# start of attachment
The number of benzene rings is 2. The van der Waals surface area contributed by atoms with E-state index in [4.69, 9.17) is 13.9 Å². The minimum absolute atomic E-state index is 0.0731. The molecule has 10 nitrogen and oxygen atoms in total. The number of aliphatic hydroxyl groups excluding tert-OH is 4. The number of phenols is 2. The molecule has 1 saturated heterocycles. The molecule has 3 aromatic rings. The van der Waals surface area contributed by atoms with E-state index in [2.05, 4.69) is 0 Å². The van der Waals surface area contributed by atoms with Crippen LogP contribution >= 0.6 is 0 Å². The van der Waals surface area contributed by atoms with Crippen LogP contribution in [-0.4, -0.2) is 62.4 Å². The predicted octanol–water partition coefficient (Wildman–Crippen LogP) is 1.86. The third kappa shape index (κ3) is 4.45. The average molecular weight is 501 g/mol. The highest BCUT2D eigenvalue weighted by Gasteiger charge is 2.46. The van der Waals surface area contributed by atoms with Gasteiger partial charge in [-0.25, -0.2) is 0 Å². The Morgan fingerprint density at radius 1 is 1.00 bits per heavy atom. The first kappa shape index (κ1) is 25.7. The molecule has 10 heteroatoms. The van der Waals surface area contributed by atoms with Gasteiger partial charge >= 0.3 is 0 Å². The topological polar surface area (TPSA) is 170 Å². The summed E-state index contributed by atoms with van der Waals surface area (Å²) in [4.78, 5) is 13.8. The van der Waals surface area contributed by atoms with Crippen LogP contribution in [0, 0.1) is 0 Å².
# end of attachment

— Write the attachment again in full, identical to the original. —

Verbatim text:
The number of benzene rings is 2. The van der Waals surface area contributed by atoms with E-state index in [4.69, 9.17) is 13.9 Å². The minimum absolute atomic E-state index is 0.0731. The molecule has 10 nitrogen and oxygen atoms in total. The number of aliphatic hydroxyl groups excluding tert-OH is 4. The number of phenols is 2. The molecule has 1 saturated heterocycles. The molecule has 3 aromatic rings. The van der Waals surface area contributed by atoms with E-state index in [2.05, 4.69) is 0 Å². The van der Waals surface area contributed by atoms with Crippen LogP contribution >= 0.6 is 0 Å². The van der Waals surface area contributed by atoms with Crippen LogP contribution in [-0.4, -0.2) is 62.4 Å². The predicted octanol–water partition coefficient (Wildman–Crippen LogP) is 1.86. The third kappa shape index (κ3) is 4.45. The average molecular weight is 501 g/mol. The highest BCUT2D eigenvalue weighted by Gasteiger charge is 2.46. The van der Waals surface area contributed by atoms with Gasteiger partial charge in [-0.25, -0.2) is 0 Å². The Morgan fingerprint density at radius 1 is 1.00 bits per heavy atom. The first kappa shape index (κ1) is 25.7. The molecule has 10 heteroatoms. The van der Waals surface area contributed by atoms with Gasteiger partial charge >= 0.3 is 0 Å². The topological polar surface area (TPSA) is 170 Å². The summed E-state index contributed by atoms with van der Waals surface area (Å²) in [4.78, 5) is 13.8. The van der Waals surface area contributed by atoms with Crippen LogP contribution in [0, 0.1) is 0 Å².